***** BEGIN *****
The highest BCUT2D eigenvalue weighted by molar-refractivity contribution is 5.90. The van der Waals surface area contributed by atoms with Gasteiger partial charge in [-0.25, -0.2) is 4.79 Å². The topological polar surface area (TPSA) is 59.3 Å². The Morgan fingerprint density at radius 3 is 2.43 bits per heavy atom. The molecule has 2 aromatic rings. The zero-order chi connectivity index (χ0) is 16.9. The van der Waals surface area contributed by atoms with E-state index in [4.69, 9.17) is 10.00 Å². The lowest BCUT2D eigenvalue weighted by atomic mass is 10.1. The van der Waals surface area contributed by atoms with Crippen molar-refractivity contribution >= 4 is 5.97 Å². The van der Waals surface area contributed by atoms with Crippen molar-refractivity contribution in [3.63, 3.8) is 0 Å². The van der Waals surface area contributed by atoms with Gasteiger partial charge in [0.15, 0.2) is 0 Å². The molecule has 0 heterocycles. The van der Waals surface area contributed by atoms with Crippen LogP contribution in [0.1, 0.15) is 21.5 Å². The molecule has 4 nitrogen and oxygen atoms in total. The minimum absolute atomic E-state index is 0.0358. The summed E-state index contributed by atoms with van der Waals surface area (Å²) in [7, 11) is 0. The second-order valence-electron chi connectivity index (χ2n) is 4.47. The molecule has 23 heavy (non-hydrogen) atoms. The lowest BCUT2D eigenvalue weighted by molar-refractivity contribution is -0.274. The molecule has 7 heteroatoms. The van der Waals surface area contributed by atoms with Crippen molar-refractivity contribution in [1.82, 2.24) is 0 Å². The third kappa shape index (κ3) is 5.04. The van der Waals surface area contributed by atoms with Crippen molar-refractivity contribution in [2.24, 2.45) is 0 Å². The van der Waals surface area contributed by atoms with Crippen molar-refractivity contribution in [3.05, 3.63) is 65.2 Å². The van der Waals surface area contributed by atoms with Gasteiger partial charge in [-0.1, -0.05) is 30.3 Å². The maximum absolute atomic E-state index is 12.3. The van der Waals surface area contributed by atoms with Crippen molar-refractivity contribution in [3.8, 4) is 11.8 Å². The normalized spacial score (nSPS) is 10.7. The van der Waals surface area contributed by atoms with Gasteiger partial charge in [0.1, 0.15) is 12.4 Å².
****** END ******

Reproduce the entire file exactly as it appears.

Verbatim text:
The highest BCUT2D eigenvalue weighted by molar-refractivity contribution is 5.90. The van der Waals surface area contributed by atoms with Gasteiger partial charge in [-0.25, -0.2) is 4.79 Å². The topological polar surface area (TPSA) is 59.3 Å². The Morgan fingerprint density at radius 3 is 2.43 bits per heavy atom. The molecule has 2 aromatic rings. The zero-order chi connectivity index (χ0) is 16.9. The van der Waals surface area contributed by atoms with E-state index in [4.69, 9.17) is 10.00 Å². The lowest BCUT2D eigenvalue weighted by atomic mass is 10.1. The van der Waals surface area contributed by atoms with Crippen molar-refractivity contribution >= 4 is 5.97 Å². The van der Waals surface area contributed by atoms with Crippen molar-refractivity contribution in [3.63, 3.8) is 0 Å². The van der Waals surface area contributed by atoms with Gasteiger partial charge in [0.15, 0.2) is 0 Å². The molecule has 0 heterocycles. The van der Waals surface area contributed by atoms with Crippen LogP contribution in [0.1, 0.15) is 21.5 Å². The molecule has 4 nitrogen and oxygen atoms in total. The minimum absolute atomic E-state index is 0.0358. The summed E-state index contributed by atoms with van der Waals surface area (Å²) in [7, 11) is 0. The second-order valence-electron chi connectivity index (χ2n) is 4.47. The molecule has 23 heavy (non-hydrogen) atoms. The lowest BCUT2D eigenvalue weighted by molar-refractivity contribution is -0.274. The molecule has 7 heteroatoms. The van der Waals surface area contributed by atoms with Crippen molar-refractivity contribution in [1.82, 2.24) is 0 Å². The third kappa shape index (κ3) is 5.04. The van der Waals surface area contributed by atoms with Crippen molar-refractivity contribution in [2.24, 2.45) is 0 Å². The van der Waals surface area contributed by atoms with Crippen molar-refractivity contribution in [3.05, 3.63) is 65.2 Å². The van der Waals surface area contributed by atoms with Gasteiger partial charge in [-0.1, -0.05) is 30.3 Å². The maximum absolute atomic E-state index is 12.3. The van der Waals surface area contributed by atoms with Crippen molar-refractivity contribution in [3.8, 4) is 11.8 Å². The normalized spacial score (nSPS) is 10.7. The van der Waals surface area contributed by atoms with Gasteiger partial charge in [0.1, 0.15) is 12.4 Å².